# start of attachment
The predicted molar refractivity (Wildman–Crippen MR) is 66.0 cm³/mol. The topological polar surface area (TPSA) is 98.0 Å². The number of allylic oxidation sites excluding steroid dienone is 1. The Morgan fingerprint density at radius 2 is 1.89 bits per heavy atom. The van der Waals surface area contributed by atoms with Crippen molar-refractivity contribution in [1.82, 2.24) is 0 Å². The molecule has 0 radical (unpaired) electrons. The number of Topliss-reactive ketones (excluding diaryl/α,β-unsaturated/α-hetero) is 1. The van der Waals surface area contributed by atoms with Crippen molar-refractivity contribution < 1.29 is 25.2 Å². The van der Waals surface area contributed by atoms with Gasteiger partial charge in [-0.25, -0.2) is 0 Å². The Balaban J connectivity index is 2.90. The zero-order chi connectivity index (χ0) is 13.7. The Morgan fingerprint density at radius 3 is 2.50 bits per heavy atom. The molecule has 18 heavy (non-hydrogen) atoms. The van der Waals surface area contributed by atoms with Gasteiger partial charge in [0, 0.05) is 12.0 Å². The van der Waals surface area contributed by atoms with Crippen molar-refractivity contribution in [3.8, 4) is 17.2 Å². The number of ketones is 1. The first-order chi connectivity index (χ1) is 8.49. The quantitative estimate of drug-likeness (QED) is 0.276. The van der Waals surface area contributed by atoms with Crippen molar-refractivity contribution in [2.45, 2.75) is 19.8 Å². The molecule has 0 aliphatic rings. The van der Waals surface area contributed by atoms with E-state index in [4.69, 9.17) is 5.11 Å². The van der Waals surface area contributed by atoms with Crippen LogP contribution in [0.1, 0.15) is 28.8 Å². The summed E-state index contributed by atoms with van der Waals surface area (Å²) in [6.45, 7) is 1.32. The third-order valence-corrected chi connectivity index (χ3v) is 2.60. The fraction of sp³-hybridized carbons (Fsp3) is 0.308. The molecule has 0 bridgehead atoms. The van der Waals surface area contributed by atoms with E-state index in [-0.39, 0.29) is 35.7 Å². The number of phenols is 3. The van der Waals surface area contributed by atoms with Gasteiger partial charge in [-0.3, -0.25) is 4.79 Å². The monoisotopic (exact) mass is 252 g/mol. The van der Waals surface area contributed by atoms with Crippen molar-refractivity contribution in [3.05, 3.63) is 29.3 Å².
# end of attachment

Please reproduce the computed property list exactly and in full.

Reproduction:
The predicted molar refractivity (Wildman–Crippen MR) is 66.0 cm³/mol. The topological polar surface area (TPSA) is 98.0 Å². The number of allylic oxidation sites excluding steroid dienone is 1. The Morgan fingerprint density at radius 2 is 1.89 bits per heavy atom. The van der Waals surface area contributed by atoms with Crippen molar-refractivity contribution in [1.82, 2.24) is 0 Å². The molecule has 0 radical (unpaired) electrons. The number of Topliss-reactive ketones (excluding diaryl/α,β-unsaturated/α-hetero) is 1. The van der Waals surface area contributed by atoms with Crippen molar-refractivity contribution < 1.29 is 25.2 Å². The van der Waals surface area contributed by atoms with Gasteiger partial charge in [-0.25, -0.2) is 0 Å². The Balaban J connectivity index is 2.90. The zero-order chi connectivity index (χ0) is 13.7. The Morgan fingerprint density at radius 3 is 2.50 bits per heavy atom. The molecule has 18 heavy (non-hydrogen) atoms. The van der Waals surface area contributed by atoms with Gasteiger partial charge in [0, 0.05) is 12.0 Å². The van der Waals surface area contributed by atoms with Crippen molar-refractivity contribution in [3.8, 4) is 17.2 Å². The number of ketones is 1. The first-order chi connectivity index (χ1) is 8.49. The quantitative estimate of drug-likeness (QED) is 0.276. The van der Waals surface area contributed by atoms with Crippen molar-refractivity contribution in [2.45, 2.75) is 19.8 Å². The molecule has 0 aliphatic rings. The van der Waals surface area contributed by atoms with E-state index in [4.69, 9.17) is 5.11 Å². The van der Waals surface area contributed by atoms with Crippen LogP contribution in [0.1, 0.15) is 28.8 Å². The summed E-state index contributed by atoms with van der Waals surface area (Å²) in [6.45, 7) is 1.32. The third-order valence-corrected chi connectivity index (χ3v) is 2.60. The fraction of sp³-hybridized carbons (Fsp3) is 0.308. The molecule has 0 bridgehead atoms. The van der Waals surface area contributed by atoms with E-state index in [-0.39, 0.29) is 35.7 Å². The number of phenols is 3. The van der Waals surface area contributed by atoms with Gasteiger partial charge in [-0.3, -0.25) is 4.79 Å². The monoisotopic (exact) mass is 252 g/mol. The van der Waals surface area contributed by atoms with Crippen molar-refractivity contribution in [3.05, 3.63) is 29.3 Å².